Switching to Battle Pass system

Loot boxes are one of the most controversial monetization mechanics in video games. And now, Overwatch, one of the most popular games of the last several years to use loot boxes, will soon phase them out.

According to the game’s August 9 patch notes, Blizzard, Overwatch’s developer, players will no longer be able to purchase loot boxes with real money after August 30. This deadline coincides with the end of the game’s Anniversary Remix Vol. 3 event.

After the event, loot boxes can still be earned through regular gameplay, but even that will sunset soon. The highly-anticipated (and much-maligned) sequel, Overwatch 2, releases on October 4. At that time, all loot boxes still in player accounts will open. From then on, no more loot boxes. Overwatch 2 will instead use a Battle Pass system, allowing players to earn rewards through play only.

There will be a free Battle Pass path and premium Battle Pass path, as is the case in many other games. The premium path will cost in-game virtual currency, which can be bought with real money.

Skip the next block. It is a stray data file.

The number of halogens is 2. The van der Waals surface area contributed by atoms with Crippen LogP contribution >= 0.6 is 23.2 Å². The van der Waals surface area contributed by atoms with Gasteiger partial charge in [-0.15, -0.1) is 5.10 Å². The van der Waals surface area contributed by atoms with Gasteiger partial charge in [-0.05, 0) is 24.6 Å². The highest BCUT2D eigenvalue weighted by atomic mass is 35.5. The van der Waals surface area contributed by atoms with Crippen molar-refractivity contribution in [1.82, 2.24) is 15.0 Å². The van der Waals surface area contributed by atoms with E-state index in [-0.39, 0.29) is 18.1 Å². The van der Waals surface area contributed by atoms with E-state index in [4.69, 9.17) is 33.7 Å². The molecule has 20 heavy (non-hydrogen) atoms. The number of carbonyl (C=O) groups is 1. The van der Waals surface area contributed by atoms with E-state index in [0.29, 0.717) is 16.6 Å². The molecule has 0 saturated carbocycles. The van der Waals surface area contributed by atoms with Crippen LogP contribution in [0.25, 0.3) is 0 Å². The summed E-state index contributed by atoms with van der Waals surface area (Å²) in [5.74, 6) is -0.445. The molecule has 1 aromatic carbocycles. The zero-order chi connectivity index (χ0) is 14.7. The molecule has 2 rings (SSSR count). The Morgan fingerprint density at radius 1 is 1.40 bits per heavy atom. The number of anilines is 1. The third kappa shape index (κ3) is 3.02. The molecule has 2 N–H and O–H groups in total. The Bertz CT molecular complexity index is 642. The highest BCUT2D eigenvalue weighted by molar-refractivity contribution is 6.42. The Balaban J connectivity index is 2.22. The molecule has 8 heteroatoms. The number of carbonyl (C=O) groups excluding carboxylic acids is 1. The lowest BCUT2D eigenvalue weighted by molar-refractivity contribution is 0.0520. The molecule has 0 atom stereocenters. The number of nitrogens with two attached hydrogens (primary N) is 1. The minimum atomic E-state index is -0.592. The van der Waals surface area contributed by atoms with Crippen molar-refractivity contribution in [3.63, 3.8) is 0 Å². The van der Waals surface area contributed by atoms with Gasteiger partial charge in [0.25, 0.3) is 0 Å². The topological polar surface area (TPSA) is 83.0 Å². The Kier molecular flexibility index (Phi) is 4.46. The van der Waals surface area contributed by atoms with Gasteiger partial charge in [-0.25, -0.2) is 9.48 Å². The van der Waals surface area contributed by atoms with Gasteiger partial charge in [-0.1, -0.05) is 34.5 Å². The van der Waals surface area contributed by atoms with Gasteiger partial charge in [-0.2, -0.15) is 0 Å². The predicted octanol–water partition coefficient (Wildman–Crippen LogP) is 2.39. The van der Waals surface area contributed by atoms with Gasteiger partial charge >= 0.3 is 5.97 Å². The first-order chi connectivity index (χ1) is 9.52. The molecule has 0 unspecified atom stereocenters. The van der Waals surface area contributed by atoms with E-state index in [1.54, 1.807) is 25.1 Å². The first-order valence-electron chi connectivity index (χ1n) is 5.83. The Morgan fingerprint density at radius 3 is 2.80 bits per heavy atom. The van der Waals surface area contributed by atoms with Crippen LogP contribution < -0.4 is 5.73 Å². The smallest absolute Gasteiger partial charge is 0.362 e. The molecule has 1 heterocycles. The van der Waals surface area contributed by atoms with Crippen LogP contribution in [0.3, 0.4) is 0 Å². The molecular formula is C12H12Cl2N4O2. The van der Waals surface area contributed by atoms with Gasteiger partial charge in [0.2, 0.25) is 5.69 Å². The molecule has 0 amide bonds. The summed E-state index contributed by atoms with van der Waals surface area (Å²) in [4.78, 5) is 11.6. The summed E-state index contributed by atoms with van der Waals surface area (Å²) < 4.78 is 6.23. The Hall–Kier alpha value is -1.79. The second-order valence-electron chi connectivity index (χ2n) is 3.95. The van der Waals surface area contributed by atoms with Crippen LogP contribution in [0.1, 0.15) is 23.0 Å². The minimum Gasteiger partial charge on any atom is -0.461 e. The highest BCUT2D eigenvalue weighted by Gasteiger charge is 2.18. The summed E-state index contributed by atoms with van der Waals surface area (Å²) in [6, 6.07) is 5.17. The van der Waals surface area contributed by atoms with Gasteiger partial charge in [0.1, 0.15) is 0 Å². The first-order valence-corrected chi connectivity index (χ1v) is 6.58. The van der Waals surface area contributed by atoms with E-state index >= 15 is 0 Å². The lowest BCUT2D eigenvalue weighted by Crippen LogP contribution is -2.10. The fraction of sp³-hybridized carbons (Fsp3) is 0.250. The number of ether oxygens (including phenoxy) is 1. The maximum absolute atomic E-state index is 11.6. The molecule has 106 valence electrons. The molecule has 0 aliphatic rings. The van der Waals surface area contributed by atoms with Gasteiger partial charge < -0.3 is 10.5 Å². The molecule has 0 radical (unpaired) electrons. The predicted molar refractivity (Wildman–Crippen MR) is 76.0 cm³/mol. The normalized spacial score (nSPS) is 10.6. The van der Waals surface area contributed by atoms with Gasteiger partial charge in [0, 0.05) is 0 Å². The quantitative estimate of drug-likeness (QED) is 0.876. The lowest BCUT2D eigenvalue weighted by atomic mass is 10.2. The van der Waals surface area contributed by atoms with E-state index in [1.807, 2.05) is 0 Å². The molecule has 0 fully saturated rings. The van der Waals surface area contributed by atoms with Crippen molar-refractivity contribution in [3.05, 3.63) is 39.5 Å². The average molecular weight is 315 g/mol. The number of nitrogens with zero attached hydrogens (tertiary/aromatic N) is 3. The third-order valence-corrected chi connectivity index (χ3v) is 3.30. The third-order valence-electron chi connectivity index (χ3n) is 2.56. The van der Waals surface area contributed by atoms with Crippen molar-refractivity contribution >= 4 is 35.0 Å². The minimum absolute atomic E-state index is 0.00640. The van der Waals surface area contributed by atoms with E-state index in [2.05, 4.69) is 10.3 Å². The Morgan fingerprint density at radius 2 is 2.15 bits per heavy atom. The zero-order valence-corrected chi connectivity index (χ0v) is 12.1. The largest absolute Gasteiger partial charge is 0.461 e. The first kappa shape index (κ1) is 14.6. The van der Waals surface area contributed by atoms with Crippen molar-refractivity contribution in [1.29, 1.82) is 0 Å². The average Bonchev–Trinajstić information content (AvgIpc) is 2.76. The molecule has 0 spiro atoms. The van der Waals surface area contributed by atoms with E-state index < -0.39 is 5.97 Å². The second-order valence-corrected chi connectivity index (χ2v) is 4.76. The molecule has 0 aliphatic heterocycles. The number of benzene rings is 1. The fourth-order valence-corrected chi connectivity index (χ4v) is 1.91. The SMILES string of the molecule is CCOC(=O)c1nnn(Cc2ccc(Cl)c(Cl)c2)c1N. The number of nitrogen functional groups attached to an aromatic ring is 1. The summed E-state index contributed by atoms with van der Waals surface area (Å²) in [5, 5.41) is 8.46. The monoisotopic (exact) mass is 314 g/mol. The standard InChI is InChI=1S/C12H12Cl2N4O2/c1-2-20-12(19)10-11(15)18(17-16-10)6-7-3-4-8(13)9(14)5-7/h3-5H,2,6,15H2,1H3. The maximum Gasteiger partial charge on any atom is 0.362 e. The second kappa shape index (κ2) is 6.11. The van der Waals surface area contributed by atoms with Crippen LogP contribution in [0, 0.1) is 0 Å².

Like a slot machine

Loot boxes serve a couple purposes in games. As mentioned, it is a way to monetize the game beyond the initial purchase price (some games are free to play). They also serve as a reward mechanism, encouraging players to keep playing.

The criticism of loot boxes is that they are akin to gambling. A player buys a loot box, having no idea what in-game items are in it, hoping that they get something that they want. It is very easy to get caught up in the “just one more” cycle, continuing to spend money in the hopes that that legendary item reveals itself. It is essentially a slot machine.

Overwatch, the game which I probably have the most hours on in my lifetime, does loot boxes in one of the least problematic ways, so I will always give Blizzard credit for that (the company’s other problems are a different story). All items in loot boxes are cosmetic or otherwise just for fun. None help a player in the game. And it is very easy to earn them for free, as well – that they have been available for real money is the biggest problem.

Other games are much worse, including items in loot boxes that give players an advantage in the game. It makes it much more tempting, particularly for kids who might not understand how it all works, to whip out the credit card time and time again, lest a player falls behind his competitors.

Loot boxes have been outlawed in some countries.

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